The ‘Citizen Kane’ of cable channels


Celebrating its 15th anniversary today, Turner Classic Movies, the commercial-free cable network specializing in vintage and contemporary classic films, has never altered its modus operandi.

The channel, which reaches 80 million homes, shows 400 different films each month and augments them with TCM-produced documentaries on actors, genres and directors, as well as interviews, guest programmers and franchises such as silent films on Sundays.

The programming may never hit the Top 20 in Nielsen’s ratings for cable, but it has developed a loyal following.


“We’ve had franchises come and go,” says Charlie Tabesh, TCM’s senior vice president for programming. “But fundamentally, we haven’t changed our philosophy. We really haven’t done that. We always try to come up with different themes and festivals, but we haven’t changed the mix.”

There are two types of fans that watch TCM, says Tabesh. “One is older people who knew and love the movies that we show,” he says. “The second group transcends all ages -- film buffs, a little more the kind of people who would go to a revival theater or follow a particular director or genre.”

The network, though, is trying to lure the more casual film fan with such franchises as “The Essentials,” which is hosted by film historian Robert Osborne, TCM’s prime-time host, along with an actor or director. Last year, Rose McGowan co-hosted the showcase; Alec Baldwin started in March. The network also has broadened that franchise with “Essentials Jr.,” which features family classics. John Lithgow will be taking over those hosting duties this summer.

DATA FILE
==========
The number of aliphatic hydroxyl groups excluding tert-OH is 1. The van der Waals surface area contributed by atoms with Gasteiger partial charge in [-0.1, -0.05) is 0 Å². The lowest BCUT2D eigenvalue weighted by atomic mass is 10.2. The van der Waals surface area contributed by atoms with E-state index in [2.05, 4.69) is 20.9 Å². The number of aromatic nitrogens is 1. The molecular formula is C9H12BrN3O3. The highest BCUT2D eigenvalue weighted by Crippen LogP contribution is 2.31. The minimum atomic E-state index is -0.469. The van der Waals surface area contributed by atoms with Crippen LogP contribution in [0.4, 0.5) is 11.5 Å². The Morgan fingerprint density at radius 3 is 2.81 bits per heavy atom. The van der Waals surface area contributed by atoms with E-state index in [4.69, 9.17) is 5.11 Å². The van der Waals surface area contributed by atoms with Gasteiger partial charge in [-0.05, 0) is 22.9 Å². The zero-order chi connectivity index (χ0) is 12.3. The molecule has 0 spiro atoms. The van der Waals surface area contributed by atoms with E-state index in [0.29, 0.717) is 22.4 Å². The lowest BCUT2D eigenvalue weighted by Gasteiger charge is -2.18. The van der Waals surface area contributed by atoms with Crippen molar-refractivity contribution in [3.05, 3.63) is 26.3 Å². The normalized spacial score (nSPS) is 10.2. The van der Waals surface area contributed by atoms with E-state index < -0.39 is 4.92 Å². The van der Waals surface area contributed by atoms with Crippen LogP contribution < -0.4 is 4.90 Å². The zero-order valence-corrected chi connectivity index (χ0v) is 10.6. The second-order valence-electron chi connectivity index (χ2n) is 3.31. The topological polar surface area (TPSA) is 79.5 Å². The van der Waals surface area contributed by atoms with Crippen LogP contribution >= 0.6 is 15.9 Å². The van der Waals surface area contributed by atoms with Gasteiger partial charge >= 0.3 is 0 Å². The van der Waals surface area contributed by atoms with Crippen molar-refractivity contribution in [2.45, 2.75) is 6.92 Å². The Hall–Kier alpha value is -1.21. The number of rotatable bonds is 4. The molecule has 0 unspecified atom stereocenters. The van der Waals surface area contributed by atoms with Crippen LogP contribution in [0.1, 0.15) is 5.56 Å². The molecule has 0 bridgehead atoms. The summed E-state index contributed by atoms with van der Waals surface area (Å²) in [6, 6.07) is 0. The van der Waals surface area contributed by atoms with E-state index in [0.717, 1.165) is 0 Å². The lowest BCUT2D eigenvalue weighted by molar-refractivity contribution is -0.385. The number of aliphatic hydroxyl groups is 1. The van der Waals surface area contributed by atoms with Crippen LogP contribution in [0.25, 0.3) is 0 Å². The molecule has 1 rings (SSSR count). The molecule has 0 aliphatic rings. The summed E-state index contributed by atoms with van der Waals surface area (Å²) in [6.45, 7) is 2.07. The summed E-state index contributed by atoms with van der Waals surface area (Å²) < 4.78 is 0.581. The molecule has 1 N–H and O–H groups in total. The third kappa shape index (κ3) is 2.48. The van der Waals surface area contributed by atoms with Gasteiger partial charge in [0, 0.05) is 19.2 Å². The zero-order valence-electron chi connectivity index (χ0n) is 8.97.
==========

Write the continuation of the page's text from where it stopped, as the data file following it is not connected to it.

When the network started, 80% to 90% of the movies came from the Turner library, which consists of MGM, Warner Bros. and RKO. The Turner titles now constitute about 40%, Tabesh says. “Because we want to be a comprehensive classic movie channel, we try to get the best from all the studios.”

Michael Wright, head of content for TCM, TNT and TBS, adds that there is no plan to stray from the commercial-free format. “The people who I am speaking to and from whom I take my direction have given no indication of an inkling of ever thinking [of commercials].”

Of course, the network’s secret weapon is the affable, silver-haired host Osborne.

“It’s hard to think we have been doing it 15 years,” Osborne says. “I have always been a great movie buff and all of these movies have been sitting on the shelf for years and it’s wonderful to have them seen again. I’m so lucky I got to be a part of this.”


And he says fans always approach him as if he was a member of the family, even to the point that some women proclaim, “ ‘I spend more time in the bedroom with you than my husband,’ ” Osborne says. “It’s nice to have people feel comfortable with you.”